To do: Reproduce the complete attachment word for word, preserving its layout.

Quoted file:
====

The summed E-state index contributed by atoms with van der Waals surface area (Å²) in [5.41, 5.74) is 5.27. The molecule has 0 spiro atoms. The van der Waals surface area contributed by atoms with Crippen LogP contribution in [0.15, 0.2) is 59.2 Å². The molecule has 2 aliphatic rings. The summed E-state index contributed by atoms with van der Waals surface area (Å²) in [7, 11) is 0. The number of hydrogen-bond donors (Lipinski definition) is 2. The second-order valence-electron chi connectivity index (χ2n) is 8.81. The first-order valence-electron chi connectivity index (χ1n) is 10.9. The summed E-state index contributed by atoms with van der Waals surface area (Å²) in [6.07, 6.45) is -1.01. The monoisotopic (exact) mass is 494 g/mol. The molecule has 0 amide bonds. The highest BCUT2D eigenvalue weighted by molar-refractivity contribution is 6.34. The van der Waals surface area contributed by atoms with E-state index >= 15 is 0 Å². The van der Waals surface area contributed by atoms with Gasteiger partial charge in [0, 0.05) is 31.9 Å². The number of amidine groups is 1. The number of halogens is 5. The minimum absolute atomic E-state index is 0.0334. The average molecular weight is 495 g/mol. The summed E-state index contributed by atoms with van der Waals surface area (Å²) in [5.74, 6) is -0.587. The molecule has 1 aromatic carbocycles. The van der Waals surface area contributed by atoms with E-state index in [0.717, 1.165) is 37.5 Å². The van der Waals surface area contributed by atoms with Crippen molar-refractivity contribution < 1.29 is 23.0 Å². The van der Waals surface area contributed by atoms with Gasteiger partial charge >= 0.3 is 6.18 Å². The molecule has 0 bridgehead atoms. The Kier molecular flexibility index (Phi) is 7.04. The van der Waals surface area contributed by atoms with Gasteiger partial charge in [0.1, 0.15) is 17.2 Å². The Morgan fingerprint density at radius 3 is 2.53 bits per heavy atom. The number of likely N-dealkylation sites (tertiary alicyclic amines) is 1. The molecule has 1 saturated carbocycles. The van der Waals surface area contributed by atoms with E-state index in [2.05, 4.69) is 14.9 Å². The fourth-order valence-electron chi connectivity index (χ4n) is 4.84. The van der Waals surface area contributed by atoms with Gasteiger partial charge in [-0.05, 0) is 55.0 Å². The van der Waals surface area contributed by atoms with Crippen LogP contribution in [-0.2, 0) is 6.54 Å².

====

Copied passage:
The summed E-state index contributed by atoms with van der Waals surface area (Å²) in [5.41, 5.74) is 5.27. The molecule has 0 spiro atoms. The van der Waals surface area contributed by atoms with Crippen LogP contribution in [0.15, 0.2) is 59.2 Å². The molecule has 2 aliphatic rings. The summed E-state index contributed by atoms with van der Waals surface area (Å²) in [7, 11) is 0. The number of hydrogen-bond donors (Lipinski definition) is 2. The second-order valence-electron chi connectivity index (χ2n) is 8.81. The first-order valence-electron chi connectivity index (χ1n) is 10.9. The summed E-state index contributed by atoms with van der Waals surface area (Å²) in [6.07, 6.45) is -1.01. The monoisotopic (exact) mass is 494 g/mol. The molecule has 0 amide bonds. The highest BCUT2D eigenvalue weighted by molar-refractivity contribution is 6.34. The van der Waals surface area contributed by atoms with E-state index >= 15 is 0 Å². The van der Waals surface area contributed by atoms with Gasteiger partial charge in [0, 0.05) is 31.9 Å². The number of amidine groups is 1. The number of halogens is 5. The minimum absolute atomic E-state index is 0.0334. The average molecular weight is 495 g/mol. The summed E-state index contributed by atoms with van der Waals surface area (Å²) in [5.74, 6) is -0.587. The molecule has 1 aromatic carbocycles. The van der Waals surface area contributed by atoms with E-state index in [0.717, 1.165) is 37.5 Å². The van der Waals surface area contributed by atoms with Crippen molar-refractivity contribution < 1.29 is 23.0 Å². The van der Waals surface area contributed by atoms with Gasteiger partial charge >= 0.3 is 6.18 Å². The molecule has 0 bridgehead atoms. The Kier molecular flexibility index (Phi) is 7.04. The van der Waals surface area contributed by atoms with Gasteiger partial charge in [0.1, 0.15) is 17.2 Å². The Morgan fingerprint density at radius 3 is 2.53 bits per heavy atom. The number of likely N-dealkylation sites (tertiary alicyclic amines) is 1. The molecule has 1 saturated carbocycles. The van der Waals surface area contributed by atoms with E-state index in [2.05, 4.69) is 14.9 Å². The fourth-order valence-electron chi connectivity index (χ4n) is 4.84. The van der Waals surface area contributed by atoms with Gasteiger partial charge in [-0.05, 0) is 55.0 Å². The van der Waals surface area contributed by atoms with Crippen LogP contribution in [-0.2, 0) is 6.54 Å².